In this talk, we will discuss some initial steps that will lead to pan-Arctic hydrological simulations. We first introduce the Kuparuk River Basin (KRB) of Alaska (the focal point of our research) and describe the Catchment-based Land Surface Model (CLSM). Then we investigate some of the forcing datasets available to us to force the CLSM in this Arctic watershed. A comparison between the observational and reanalysis (ERA15) datasets shows that the ERA15 meteorological conditions are generally consistent with observations. Some notable differences do emerge, however, such as the well-documented cold temperature bias in the ERA15. We then demonstrate how different forcing datasets lead to significant variations in the modeled water budgets of the KRB.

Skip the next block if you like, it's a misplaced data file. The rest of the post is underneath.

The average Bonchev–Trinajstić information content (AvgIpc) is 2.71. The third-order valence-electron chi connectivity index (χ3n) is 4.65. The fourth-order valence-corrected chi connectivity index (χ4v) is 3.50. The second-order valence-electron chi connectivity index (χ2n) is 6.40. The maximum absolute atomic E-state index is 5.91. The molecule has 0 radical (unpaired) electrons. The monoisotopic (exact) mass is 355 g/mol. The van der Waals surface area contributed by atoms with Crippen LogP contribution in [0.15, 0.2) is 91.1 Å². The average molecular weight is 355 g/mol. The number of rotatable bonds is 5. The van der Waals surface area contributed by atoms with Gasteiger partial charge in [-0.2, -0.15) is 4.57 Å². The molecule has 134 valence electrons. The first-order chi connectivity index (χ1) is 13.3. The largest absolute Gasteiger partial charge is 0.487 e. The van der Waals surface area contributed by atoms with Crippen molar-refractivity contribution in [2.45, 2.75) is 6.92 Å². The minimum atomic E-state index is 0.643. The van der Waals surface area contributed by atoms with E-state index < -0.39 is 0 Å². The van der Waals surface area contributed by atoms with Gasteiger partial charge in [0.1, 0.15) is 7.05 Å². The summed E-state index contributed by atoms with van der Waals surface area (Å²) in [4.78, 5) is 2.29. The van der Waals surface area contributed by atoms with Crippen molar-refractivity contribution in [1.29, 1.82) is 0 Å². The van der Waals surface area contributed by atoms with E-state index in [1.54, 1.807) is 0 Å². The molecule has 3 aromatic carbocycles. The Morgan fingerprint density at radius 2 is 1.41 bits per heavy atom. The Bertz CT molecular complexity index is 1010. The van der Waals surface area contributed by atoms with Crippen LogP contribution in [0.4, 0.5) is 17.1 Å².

In the second half of the talk, we describe a methodology for the inclusion of subgrid-scale spatial variation of snowcover within the CLSM. The inclusion of varying snow depths into two bins (shallow and deep snowpacks) within the model is sufficient to produce a dramatic improvement in the timing and magnitude of the simulated spring melt. By carefully selecting a forcing dataset and including some additional physical processes within our modeling framework, we will be able to conduct longterm diagnostic studies with precise day-to-day variations in the hydrology of the pan-Arctic.